Once the information is assembled, it will be available to anyone on the Kentucky Department of Education website. In addition to copies of contracts, the department will be asking for information including:
♦ Monthly travel allowances
♦ Exclusive use of a district vehicle, including if it is for personal use
♦ Use of district fuel or district credit card to purchase fuel, including if it is for personal use
♦ Payment or reimbursement for cell phone and
♦ Internet services
♦ Leave time and maximum leave allowed to be accumulated
♦ Reimbursement for personal retirement contributions
♦ Reimbursement for the purchase of retirement service credit
♦ Payment or reimbursement f or retirement annuity
♦ Payment or reimbursement for educational tuition assistance
♦ Association memberships
This move comes at the same time the Office of Education Accountability, at the request of the Education Accountability and Assessment Review Subcommittee (EAARS) of the Kentucky General Assembly, is looking into superintendent employment issues as part of its 2013 study agenda.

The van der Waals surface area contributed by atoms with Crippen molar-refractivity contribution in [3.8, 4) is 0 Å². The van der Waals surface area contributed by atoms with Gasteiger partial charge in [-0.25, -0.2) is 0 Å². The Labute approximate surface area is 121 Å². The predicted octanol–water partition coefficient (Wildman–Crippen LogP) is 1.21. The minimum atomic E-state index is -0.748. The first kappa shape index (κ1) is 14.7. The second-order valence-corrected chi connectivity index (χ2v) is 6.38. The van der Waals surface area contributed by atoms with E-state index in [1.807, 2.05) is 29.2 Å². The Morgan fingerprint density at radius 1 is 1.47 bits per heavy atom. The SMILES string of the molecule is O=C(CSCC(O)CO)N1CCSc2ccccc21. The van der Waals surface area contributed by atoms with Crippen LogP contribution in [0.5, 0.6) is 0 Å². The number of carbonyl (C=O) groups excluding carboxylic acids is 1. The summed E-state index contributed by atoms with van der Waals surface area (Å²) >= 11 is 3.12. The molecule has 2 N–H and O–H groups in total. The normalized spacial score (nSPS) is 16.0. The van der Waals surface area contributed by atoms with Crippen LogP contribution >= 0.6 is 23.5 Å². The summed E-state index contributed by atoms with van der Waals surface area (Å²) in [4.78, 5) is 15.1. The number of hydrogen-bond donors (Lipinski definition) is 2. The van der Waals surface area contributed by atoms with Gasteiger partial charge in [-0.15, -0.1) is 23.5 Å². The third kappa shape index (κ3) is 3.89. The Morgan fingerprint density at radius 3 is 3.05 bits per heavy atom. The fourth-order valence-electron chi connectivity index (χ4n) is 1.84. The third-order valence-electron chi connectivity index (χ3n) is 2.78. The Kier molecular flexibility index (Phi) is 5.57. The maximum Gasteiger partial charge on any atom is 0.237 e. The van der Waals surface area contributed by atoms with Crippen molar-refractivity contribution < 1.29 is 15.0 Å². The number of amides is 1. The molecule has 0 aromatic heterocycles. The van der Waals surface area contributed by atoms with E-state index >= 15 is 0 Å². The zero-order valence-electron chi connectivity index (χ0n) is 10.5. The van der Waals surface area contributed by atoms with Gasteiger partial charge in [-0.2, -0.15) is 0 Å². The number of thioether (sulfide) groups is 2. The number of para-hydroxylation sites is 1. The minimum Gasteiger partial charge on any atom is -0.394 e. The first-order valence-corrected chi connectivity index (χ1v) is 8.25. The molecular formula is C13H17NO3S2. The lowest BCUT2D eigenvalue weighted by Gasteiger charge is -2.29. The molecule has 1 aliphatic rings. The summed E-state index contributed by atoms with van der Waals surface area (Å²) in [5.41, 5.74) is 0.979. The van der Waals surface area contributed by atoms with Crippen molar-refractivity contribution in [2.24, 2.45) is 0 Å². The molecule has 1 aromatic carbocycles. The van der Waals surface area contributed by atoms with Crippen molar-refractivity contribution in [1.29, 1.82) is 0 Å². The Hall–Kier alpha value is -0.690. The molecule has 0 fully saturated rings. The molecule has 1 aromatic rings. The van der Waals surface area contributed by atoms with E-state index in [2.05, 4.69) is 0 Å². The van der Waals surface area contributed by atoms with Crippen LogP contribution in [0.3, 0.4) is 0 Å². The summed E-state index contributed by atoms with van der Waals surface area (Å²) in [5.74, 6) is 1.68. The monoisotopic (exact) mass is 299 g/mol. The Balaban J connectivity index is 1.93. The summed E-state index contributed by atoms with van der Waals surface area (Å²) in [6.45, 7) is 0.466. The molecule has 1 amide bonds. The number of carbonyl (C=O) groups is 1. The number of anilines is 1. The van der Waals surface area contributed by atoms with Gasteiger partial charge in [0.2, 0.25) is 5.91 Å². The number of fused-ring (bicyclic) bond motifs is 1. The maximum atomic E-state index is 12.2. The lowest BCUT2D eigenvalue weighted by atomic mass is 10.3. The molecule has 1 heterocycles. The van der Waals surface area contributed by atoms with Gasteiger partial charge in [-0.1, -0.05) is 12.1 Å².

“State and local government have come a long way in becoming more transparent, making everything from state contracts to our basketball coaches’ compensation packages readily available, yet important information about our schools is still cloaked in darkness,” Edelen said.
Under KRS 61.870 – 61.884, the Kentucky Open Records Act , all the information that will be collected is currently available to the public. But it isn’t always easily accessible, Holliday said. These efforts will make the information available to anyone, anytime in one location in a format that is clear and straightforward, Edelen added.
“I have always been an advocate for openness and transparency,” Holliday said . “I welcome the auditor’ss recommendations and hope this will result in a greater level of fiscal oversight and responsibility in our school districts. It is the duty of us all to be accountable and good stewards of the taxpayer’s money.”
Superintendent received unauthorized funds, accused of intimidation